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CBP Operation Finds Infestation of Cargo Containers with Pests and Weeds

Wednesday, September 09, 2015
Sandler, Travis & Rosenberg Trade Report

U.S. Customs and Border Protection reports that a recent two-day rail operation at the Portal, N.D., port of entry resulted in the discovery of prohibited bugs and weeds in cargo containers. During the operation agricultural specialists inspected 12 rail container shipments from various countries destined to multiple U.S. states and found nine to be infested with invasive insects or noxious weed seeds or both.

- In a container of steel wheels from China, specialists collected 13 different species of insects and two species of seeds from just one container. Two of these insects and one seed were positively identified as invasive species requiring reexport.

- Kokeshi longhorn beetles were discovered in a container of wire going to Illinois. Larvae of these beetles feed on most U.S. fruit trees and the only way to get rid of the larvae at the source is to destroy the trees they have infested.

- Ticks, aphids and noxious weed seeds were found in a shipment of nuts and bolts from Taiwan. Cogon grass is highly flammable as well as highly invasive, aphids spread plant diseases from one plant to another and ticks often carry diseases that not only could be harmful to livestock but also could impact human health.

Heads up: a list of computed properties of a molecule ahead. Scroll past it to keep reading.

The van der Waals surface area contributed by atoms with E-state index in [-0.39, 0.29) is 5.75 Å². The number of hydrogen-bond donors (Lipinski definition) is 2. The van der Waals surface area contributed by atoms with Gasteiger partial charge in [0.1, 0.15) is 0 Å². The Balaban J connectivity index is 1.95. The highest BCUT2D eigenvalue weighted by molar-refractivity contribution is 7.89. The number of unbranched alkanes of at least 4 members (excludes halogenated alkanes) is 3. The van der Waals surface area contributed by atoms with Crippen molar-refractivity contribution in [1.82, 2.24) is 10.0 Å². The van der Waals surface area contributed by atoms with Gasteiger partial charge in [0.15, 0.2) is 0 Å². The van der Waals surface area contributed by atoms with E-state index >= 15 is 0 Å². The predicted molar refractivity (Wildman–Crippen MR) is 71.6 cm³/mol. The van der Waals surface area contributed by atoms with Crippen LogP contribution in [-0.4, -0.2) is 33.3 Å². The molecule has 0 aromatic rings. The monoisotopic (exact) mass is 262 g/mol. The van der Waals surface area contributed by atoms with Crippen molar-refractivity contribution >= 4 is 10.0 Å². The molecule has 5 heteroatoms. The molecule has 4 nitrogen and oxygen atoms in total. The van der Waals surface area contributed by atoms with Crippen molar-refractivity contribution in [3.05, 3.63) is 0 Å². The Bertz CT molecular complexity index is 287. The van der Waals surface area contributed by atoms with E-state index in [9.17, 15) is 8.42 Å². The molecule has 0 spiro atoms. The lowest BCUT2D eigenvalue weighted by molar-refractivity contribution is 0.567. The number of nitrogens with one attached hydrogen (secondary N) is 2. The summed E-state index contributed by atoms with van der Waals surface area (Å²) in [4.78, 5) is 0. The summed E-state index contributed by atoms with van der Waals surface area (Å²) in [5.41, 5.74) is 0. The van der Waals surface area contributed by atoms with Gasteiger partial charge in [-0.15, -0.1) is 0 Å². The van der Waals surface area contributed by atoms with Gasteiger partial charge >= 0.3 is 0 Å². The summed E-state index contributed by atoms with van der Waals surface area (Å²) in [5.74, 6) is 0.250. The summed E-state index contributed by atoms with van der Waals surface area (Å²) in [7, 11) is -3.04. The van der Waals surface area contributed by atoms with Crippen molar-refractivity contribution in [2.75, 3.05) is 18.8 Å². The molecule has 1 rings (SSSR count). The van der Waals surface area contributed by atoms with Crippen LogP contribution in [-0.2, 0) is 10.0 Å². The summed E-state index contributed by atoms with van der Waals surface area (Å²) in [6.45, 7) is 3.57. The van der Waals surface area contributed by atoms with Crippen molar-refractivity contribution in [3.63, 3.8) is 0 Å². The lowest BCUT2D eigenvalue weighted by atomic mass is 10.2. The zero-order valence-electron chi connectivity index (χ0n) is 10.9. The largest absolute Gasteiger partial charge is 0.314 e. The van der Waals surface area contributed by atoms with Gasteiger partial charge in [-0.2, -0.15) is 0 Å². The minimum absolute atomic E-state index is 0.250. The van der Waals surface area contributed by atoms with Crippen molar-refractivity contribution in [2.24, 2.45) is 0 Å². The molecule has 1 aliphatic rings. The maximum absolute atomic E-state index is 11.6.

- In a shipment of drilling machinery going to South Carolina specialists found that not only did the container contain cogon grass seeds but it also had not been cleaned out from a previous shipment of seed corn, which along with corn dust covered the floor, walls and ceiling of the container.

CBP advises that importers and travelers can check for restrictions on agricultural products by contacting a CBP agricultural specialist at (701) 825-5820 or clicking here.

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